shui-ins or the youngsters. The branch
of green need not be especially sym
metrical, but it should be well laden
with tiny red apples, bits of suet, little
open baskets with grain, tiny bones
and nubbins or ears of corn, all of
which will find abun«ant appreciation
from our little feathered friends, even
if no more valuable to the country at
large than sparrows.
One Kind of Boss
Apropos of scientific management
and the miracles it performs, Jerome
X McWade. the Duluth capitalist, said
the other day:
"An integral part of scientific man
agement is the weeding out of the
officious, silly, ignorant boss—the boss
who, to show his authority, is always
interfering with his men.
"A boss of this description was over
seeing the removal of a lot of dirt on a
railway contract of mine. It happened
that one of the workmen's wheelbar
rows squeaked dreadfully. The man,
therefore, turned the barrow over, and
he was beginning to grease it, when
the boss rushed down upon him like
"'Here, you! What the blankety
blank are you doing there, Pietro?'
" 'I'm just greasin' my barrow, boss.'
' Who in the blank name of blank
ety blank told you to do that, you
macaroni fed asterisk?'
" "No one, boss.'
" 'Well, get back to your work, then,
and don't let me catch you at anything
of the kind again. What the blank do
you know about machinery?' "
Expression AH Wrong
"Wanting the spirit, the letter is
dull indeed," remarked an officer in
Uncle Sam's army who is a bit of a
philosopher as well.
"An English drill sergeant whose
severity had made him unpopular with
his company was putting a squad of
recruits through the funeral exercise.
Opening the ranks so as to admit the
passage of a cortege between them,
the instructor, by way of practical ex
planation, walked slowly down the lane
formed by the two ranks, saying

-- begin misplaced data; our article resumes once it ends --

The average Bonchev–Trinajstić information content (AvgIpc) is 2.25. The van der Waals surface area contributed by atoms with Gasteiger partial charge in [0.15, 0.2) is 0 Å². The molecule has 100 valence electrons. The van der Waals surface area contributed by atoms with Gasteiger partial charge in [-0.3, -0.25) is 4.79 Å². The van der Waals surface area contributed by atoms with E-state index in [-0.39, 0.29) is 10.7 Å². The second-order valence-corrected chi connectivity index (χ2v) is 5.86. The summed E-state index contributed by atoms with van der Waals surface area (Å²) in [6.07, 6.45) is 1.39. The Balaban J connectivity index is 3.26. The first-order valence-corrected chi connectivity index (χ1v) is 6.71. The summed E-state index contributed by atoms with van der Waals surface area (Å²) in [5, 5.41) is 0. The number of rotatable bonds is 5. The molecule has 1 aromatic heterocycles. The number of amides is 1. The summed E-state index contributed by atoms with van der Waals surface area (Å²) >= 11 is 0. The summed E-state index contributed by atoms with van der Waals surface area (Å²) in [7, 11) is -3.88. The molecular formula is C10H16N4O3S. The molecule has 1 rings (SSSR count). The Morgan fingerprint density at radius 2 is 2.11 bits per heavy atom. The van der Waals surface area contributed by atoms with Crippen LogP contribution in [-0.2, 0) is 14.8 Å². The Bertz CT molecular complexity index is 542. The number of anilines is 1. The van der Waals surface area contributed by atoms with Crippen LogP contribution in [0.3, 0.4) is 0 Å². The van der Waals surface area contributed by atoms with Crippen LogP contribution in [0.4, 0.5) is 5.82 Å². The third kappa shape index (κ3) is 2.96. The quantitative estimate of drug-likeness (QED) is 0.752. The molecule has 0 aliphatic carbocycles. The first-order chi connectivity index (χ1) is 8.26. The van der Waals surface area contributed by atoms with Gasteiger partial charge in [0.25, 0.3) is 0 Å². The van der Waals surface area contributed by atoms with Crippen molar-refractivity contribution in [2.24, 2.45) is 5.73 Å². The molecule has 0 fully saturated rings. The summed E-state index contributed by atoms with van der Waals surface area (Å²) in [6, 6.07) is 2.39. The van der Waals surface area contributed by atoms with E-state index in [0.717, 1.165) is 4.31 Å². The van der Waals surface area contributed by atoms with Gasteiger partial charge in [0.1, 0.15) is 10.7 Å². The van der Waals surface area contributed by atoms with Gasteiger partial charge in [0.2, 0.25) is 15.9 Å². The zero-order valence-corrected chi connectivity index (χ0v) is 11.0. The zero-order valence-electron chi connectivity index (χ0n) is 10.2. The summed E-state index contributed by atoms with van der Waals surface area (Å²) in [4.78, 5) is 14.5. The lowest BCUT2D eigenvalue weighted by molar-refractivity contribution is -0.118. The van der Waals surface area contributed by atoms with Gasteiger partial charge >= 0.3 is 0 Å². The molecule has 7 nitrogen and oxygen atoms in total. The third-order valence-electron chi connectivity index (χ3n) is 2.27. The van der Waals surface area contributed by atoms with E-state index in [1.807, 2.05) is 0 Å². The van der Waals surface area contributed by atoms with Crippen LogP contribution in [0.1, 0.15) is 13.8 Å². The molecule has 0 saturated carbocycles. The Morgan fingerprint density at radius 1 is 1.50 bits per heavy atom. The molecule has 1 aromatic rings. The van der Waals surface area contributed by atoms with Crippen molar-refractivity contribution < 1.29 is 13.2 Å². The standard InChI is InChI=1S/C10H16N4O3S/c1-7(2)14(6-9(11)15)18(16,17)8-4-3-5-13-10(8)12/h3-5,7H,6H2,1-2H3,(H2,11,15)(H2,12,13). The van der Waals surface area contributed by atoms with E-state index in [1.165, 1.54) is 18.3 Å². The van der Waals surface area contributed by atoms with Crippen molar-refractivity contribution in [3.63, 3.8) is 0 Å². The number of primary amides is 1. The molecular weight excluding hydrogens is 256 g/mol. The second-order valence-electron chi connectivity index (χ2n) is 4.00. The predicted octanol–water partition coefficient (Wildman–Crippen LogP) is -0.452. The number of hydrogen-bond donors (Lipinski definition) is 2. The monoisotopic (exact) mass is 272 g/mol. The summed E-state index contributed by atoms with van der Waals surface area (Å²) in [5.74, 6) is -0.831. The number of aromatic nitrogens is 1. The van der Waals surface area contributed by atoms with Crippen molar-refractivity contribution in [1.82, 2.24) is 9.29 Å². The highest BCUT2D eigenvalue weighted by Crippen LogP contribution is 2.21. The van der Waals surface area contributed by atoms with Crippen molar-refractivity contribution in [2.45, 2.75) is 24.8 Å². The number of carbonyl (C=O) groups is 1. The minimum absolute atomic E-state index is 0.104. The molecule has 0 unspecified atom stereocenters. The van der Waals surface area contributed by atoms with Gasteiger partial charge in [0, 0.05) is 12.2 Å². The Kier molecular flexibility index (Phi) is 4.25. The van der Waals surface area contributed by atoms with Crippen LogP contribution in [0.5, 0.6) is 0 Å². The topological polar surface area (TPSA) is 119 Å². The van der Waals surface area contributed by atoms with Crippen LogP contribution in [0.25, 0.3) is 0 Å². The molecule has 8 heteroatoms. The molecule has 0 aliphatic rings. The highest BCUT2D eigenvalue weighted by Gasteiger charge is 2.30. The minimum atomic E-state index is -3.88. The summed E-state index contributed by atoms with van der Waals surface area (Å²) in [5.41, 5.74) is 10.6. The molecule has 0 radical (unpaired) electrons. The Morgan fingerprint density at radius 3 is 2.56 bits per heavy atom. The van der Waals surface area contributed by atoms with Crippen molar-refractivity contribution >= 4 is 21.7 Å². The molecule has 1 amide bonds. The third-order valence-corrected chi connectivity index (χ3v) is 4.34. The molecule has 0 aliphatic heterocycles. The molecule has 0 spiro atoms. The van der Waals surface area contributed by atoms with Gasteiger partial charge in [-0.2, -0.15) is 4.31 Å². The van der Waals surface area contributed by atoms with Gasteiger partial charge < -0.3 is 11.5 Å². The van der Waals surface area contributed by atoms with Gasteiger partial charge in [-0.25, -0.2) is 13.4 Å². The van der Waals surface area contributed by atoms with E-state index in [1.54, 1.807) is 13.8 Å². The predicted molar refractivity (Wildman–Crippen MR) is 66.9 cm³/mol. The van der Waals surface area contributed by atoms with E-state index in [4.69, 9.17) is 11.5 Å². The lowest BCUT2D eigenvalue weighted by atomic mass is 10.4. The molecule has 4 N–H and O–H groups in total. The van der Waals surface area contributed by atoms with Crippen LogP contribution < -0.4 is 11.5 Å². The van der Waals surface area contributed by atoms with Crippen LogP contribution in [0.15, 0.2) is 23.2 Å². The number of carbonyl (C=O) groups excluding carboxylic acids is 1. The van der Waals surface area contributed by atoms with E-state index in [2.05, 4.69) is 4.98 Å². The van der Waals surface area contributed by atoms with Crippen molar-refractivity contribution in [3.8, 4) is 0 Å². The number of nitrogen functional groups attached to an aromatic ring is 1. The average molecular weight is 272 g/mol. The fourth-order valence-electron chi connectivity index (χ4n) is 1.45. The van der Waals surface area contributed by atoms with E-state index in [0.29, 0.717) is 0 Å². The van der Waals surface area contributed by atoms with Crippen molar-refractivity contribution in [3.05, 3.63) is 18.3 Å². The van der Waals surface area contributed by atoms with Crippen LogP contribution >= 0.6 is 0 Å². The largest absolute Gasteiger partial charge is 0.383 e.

"Now lam the corpse. Pay atten
"tHaving reached the end of the lane
he turned round, regarded the recruits
with a scrutinizing eye and then re
" 'Your "ands is right and your 'cads
is right, but you 'aven't g-ot that look
of regret you ought to 'aye!'"
Twenty. boxes of paints will be given
away each week In this' department, to
i 1 the Juniors, boys and ,Vgirls, .■ who ; send
In; the best colored pictures. , ( The draw
ing opposite may be colored with either .
paints or crayons, and must reach ithe7
office by Wednesday I afternoon. This
contest is: open to J Juniors 10 years of;
: age * and younger. 1; Write ; your V name,
age and address in the dotted lines:
below the picture.
Paints were awarded to the follow
. ing Juniors who painted ; the picture in
the paper of January 13: -
Vernon Pearson, 3768 Diamond street,
Oakland. ".-, ■ ■■.■'■;•■■ ■•. , ', ;",: , : '■ ■ , )
Orrln Stickler, Pleasanton.
Merrill, Redwood City. •
:/; ; KuR-ene Severln, 2506 Pine street, San
and sea. , - , : , '■::: *» - "■■ _
Maud Van Someren, 662 Fourth street,
Oakland. \ r;
Gertrude E. Hlekey, 1039 Noe street,-
San Francisco. . .'_ " v
■ Helen Fromm, 1541 Bay street, Ala
meda". / '" '
Amir* Unities, Fairfax.
• . Lillian KikliiH, 1780 O'Farrell street,
San Francisco. > ;; ' \ ' ' ,r v" ;'
Hannah Barrett, 1051 Cole street, San
Francisco. ' :
Howard D. Gibson, R. F. D., box 13,
Niles. , - ' ■ • ■.';■•■■ ;: ' ' "'• ,• ■
ltuth Jarkman, box '245, Turlock.
lluth ii Vandepeer, 5862 Occidental
Kenneth Woodford, Sebastopoi. V
Kdna Mohr, Pleasanton.
Martha Men*er, 2902 Bush street, San
Francisco. ► ■:;:' • ■•' \ .
",\ Tom \ Wallace, 49 Capp street, ', San
•. Francisco. i. ;".:;■■;"'•'./ -■- ■>: V ' : ' '" '
Olgrn lMtmayer, 1619 Alabama street,
San Francisco. .;
Melbn McNaußht, 569 Sixty-third
street, Oakland.; ,"-■>' w
Insult to Injury
Joseph E. Widener, the Philadelphia
.horseman and -collector,' told; a horse
story at a dinner ,in New York. '
.;■" "There's a grocer out Elkins way,"
said Widener, "who is notorious. for his'
- wretched 'horseflesh.'
"The grocer's boy is rather a reck
less driver. He drove one 'of < his,mas
ter's worst nags a ; little too hard one
day and the animal fell ill and ; died. *
, " 'You've killed my horse, curse you,'
the grocer, said to the • boy next niorn
"ing.-. ■'• ; ' , ' ■:> :'■ •■ ■--';-, ■;.•; :•- i
" 'I'm sorry/boss,' the lad faltered.
: "'Sorry be durned! i; shouted the
grocer. "'Who's going to pay me for
" '"I'll make it all right, ' boss,' 'said;
the boy, soothingly. lrYou can' take it
out of my next Saturday's wages.'.."'•